Roundup: 4 Symptoms Linked to Early-Onset Colorectal Cancer; Cognitive Impairment After Strokes is Common But Underdiagnosed; and More
5 min. read
Written By: John Fernandez
Published: May 12, 2023
Written By: John Fernandez
Published: May 12, 2023
These 4 Symptoms Signal Elevated Risk for Early-Onset Colorectal Cancer, Researcher Find
Rates of early-onset colorectal cancer among young adults have risen significantly in recent years. Now, researchers have identified four symptoms that signal an elevated risk for the disease in young people: abdominal pain, rectal bleeding, diarrhea and iron deficiency anemia.
Researchers from Washington University School of Medicine in St. Louis found that having a single one of the symptoms almost doubled the risk; having two symptoms increased risk by more than 3.5 times; and having three or more raised the risk by more than 6.5 times.
The American Cancer Society states that colorectal cancer cases in people under age 55 nearly doubled from 1995 to 2019, from 11 percent to 20 percent. The new study, published in the Journal of the National Cancer Institute, is based on “de-identified health insurance data on more than 5,000 patients with early-onset colorectal cancer,” states the Washington University School of Medicine in a news release.
“Colorectal cancer is not simply a disease affecting older people; we want younger adults to be aware of and act on these potentially very telling signs and symptoms — particularly because people under 50 are considered to be at low risk, and they don’t receive routine colorectal cancer screening,” said senior study investigator Yin Cao, Sc.D., an associate professor of surgery in the Public Health Sciences Division at the Washington University School of Medicine, in a statement.
Two symptoms in particular — rectal bleeding and iron deficiency anemia, a condition in which there are not enough healthy red blood cells to carry oxygen — point to the need for timely endoscopy and follow-up, researchers stated.
U.S. guidelines recommend that people 45 to 75 years of age be screened for colorectal cancer to reduce their risk of dying from this disease. Those who are at above-average risk should consult a physician and be screened at an even earlier age. Colorectal cancer, the third leading cause of U.S. cancer deaths, includes cancer of the bowel, colon and rectum.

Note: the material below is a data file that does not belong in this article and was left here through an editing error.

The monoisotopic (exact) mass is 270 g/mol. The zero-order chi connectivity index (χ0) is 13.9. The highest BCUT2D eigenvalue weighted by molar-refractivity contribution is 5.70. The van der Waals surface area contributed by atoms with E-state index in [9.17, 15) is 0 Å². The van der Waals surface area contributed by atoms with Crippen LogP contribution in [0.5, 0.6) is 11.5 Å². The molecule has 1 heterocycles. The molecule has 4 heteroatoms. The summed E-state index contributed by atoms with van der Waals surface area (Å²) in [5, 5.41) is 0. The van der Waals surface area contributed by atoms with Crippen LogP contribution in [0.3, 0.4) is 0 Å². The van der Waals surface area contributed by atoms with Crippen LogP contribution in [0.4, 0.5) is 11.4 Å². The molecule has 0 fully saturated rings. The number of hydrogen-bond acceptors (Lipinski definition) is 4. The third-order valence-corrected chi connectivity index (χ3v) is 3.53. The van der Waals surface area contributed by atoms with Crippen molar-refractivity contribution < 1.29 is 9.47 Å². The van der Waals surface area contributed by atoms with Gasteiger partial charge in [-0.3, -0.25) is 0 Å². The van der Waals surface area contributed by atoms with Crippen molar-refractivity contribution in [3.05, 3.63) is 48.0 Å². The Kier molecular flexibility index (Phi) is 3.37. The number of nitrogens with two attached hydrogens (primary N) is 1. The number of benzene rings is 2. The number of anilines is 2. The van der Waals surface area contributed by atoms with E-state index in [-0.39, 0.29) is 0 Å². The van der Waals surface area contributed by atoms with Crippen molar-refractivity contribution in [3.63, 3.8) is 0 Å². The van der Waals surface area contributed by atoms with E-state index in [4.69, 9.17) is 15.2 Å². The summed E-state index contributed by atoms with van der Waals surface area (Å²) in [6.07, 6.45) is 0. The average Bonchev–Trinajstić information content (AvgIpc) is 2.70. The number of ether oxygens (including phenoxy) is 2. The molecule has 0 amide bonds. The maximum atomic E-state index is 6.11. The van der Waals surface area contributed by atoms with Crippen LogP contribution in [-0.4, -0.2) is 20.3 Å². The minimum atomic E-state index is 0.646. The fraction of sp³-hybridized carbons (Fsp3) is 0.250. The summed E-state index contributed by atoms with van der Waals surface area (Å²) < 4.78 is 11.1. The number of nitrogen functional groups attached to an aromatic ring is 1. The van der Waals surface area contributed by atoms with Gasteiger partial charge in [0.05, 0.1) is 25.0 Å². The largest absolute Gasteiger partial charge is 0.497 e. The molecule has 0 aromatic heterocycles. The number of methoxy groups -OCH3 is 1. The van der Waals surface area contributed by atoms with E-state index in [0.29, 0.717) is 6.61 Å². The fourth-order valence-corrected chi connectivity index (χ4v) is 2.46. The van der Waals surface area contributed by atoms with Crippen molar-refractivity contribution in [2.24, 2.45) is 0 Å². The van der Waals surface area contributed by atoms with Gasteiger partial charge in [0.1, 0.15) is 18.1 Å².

However, your screenings should start at an even younger age if the following risk factors apply: a family history of colorectal cancer, a history of inflammatory bowel disease, genetic syndromes such as familial cancerous polyps, a personal history of previous colorectal cancer or benign polyps, or other risk factors. These higher-risk adults, which include African-Americans, should be screened by age 40 or earlier.
Cognitive Impairment After Stroke is Common, Says American Stroke Association Report
More than half of stroke survivors may develop cognitive impairment within a year after suffering a stroke – and one-third are at risk for developing dementia within five years, according to a new American Heart Association scientific statement published in Stroke, the peer-reviewed scientific journal of the American Stroke Association, a division of the American Heart Association.
This new statement, which may expand current guidelines, encourages “comprehensive interdisciplinary care to support stroke survivors with cognitive impairment,” states the ASA. The statement refers to cognitive impairment after both primary types of strokes – the more common ischemic stroke and an hemorrhagic stroke. Stroke is the No. 5 killer and a leading cause of disability in the U.S. (May is Stroke Awareness Month.)